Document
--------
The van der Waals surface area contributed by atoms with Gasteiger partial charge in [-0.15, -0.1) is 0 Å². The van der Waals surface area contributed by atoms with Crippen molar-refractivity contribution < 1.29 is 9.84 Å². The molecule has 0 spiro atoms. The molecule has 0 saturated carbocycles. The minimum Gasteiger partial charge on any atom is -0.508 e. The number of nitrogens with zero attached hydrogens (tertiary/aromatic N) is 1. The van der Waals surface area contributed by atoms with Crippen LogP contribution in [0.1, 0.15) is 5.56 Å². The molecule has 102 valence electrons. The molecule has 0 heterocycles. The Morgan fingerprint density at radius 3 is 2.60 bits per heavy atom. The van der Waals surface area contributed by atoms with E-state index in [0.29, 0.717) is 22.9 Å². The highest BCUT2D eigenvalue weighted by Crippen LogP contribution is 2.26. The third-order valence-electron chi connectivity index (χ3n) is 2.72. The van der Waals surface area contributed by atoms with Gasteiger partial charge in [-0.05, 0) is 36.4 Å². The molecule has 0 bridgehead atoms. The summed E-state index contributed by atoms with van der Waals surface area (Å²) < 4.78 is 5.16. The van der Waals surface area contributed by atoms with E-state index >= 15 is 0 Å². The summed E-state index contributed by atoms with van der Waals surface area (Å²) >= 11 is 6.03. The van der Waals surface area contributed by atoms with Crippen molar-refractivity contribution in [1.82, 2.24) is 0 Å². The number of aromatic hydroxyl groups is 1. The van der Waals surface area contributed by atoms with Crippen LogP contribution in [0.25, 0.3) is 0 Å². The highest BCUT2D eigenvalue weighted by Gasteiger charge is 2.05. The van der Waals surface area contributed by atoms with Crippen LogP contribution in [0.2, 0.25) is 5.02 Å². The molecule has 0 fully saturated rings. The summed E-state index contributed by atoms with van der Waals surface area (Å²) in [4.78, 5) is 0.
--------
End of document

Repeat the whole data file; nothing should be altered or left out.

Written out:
The van der Waals surface area contributed by atoms with Gasteiger partial charge in [-0.15, -0.1) is 0 Å². The van der Waals surface area contributed by atoms with Crippen molar-refractivity contribution < 1.29 is 9.84 Å². The molecule has 0 spiro atoms. The molecule has 0 saturated carbocycles. The minimum Gasteiger partial charge on any atom is -0.508 e. The number of nitrogens with zero attached hydrogens (tertiary/aromatic N) is 1. The van der Waals surface area contributed by atoms with Crippen LogP contribution in [0.1, 0.15) is 5.56 Å². The molecule has 102 valence electrons. The molecule has 0 heterocycles. The Morgan fingerprint density at radius 3 is 2.60 bits per heavy atom. The van der Waals surface area contributed by atoms with E-state index in [0.29, 0.717) is 22.9 Å². The highest BCUT2D eigenvalue weighted by Crippen LogP contribution is 2.26. The third-order valence-electron chi connectivity index (χ3n) is 2.72. The van der Waals surface area contributed by atoms with Gasteiger partial charge in [-0.05, 0) is 36.4 Å². The molecule has 0 bridgehead atoms. The summed E-state index contributed by atoms with van der Waals surface area (Å²) < 4.78 is 5.16. The van der Waals surface area contributed by atoms with E-state index >= 15 is 0 Å². The summed E-state index contributed by atoms with van der Waals surface area (Å²) >= 11 is 6.03. The van der Waals surface area contributed by atoms with Crippen molar-refractivity contribution in [1.82, 2.24) is 0 Å². The number of aromatic hydroxyl groups is 1. The van der Waals surface area contributed by atoms with Crippen LogP contribution in [0.25, 0.3) is 0 Å². The highest BCUT2D eigenvalue weighted by Gasteiger charge is 2.05. The van der Waals surface area contributed by atoms with Crippen LogP contribution in [0.2, 0.25) is 5.02 Å². The molecule has 0 fully saturated rings. The summed E-state index contributed by atoms with van der Waals surface area (Å²) in [4.78, 5) is 0.